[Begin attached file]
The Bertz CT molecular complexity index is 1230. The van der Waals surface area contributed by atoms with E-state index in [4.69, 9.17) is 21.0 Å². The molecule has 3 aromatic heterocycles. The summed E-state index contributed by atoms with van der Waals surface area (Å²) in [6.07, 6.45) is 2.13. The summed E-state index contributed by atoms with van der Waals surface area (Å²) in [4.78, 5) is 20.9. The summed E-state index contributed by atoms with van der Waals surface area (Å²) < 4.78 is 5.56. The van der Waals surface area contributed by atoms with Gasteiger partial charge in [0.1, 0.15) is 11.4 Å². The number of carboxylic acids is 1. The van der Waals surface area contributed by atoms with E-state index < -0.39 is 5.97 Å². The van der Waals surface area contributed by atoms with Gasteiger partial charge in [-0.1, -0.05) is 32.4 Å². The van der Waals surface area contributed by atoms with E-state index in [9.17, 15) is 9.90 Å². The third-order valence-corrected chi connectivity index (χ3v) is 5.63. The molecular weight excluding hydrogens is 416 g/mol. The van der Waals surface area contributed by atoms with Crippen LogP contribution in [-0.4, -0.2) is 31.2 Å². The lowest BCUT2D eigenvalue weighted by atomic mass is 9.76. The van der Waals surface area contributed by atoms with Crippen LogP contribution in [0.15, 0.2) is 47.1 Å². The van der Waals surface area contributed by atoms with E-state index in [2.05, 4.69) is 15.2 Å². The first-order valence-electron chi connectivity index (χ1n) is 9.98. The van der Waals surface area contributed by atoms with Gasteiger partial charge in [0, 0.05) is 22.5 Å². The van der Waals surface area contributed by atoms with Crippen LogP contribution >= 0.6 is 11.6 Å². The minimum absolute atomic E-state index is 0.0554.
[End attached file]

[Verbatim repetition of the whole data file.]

The Bertz CT molecular complexity index is 1230. The van der Waals surface area contributed by atoms with E-state index in [4.69, 9.17) is 21.0 Å². The molecule has 3 aromatic heterocycles. The summed E-state index contributed by atoms with van der Waals surface area (Å²) in [6.07, 6.45) is 2.13. The summed E-state index contributed by atoms with van der Waals surface area (Å²) in [4.78, 5) is 20.9. The summed E-state index contributed by atoms with van der Waals surface area (Å²) < 4.78 is 5.56. The van der Waals surface area contributed by atoms with Gasteiger partial charge in [0.1, 0.15) is 11.4 Å². The number of carboxylic acids is 1. The van der Waals surface area contributed by atoms with E-state index < -0.39 is 5.97 Å². The van der Waals surface area contributed by atoms with Gasteiger partial charge in [-0.1, -0.05) is 32.4 Å². The van der Waals surface area contributed by atoms with E-state index in [9.17, 15) is 9.90 Å². The third-order valence-corrected chi connectivity index (χ3v) is 5.63. The molecular weight excluding hydrogens is 416 g/mol. The van der Waals surface area contributed by atoms with Crippen LogP contribution in [-0.4, -0.2) is 31.2 Å². The lowest BCUT2D eigenvalue weighted by atomic mass is 9.76. The van der Waals surface area contributed by atoms with Crippen LogP contribution in [0.15, 0.2) is 47.1 Å². The van der Waals surface area contributed by atoms with E-state index in [2.05, 4.69) is 15.2 Å². The first-order valence-electron chi connectivity index (χ1n) is 9.98. The van der Waals surface area contributed by atoms with Gasteiger partial charge in [0, 0.05) is 22.5 Å². The van der Waals surface area contributed by atoms with Crippen LogP contribution >= 0.6 is 11.6 Å². The minimum absolute atomic E-state index is 0.0554.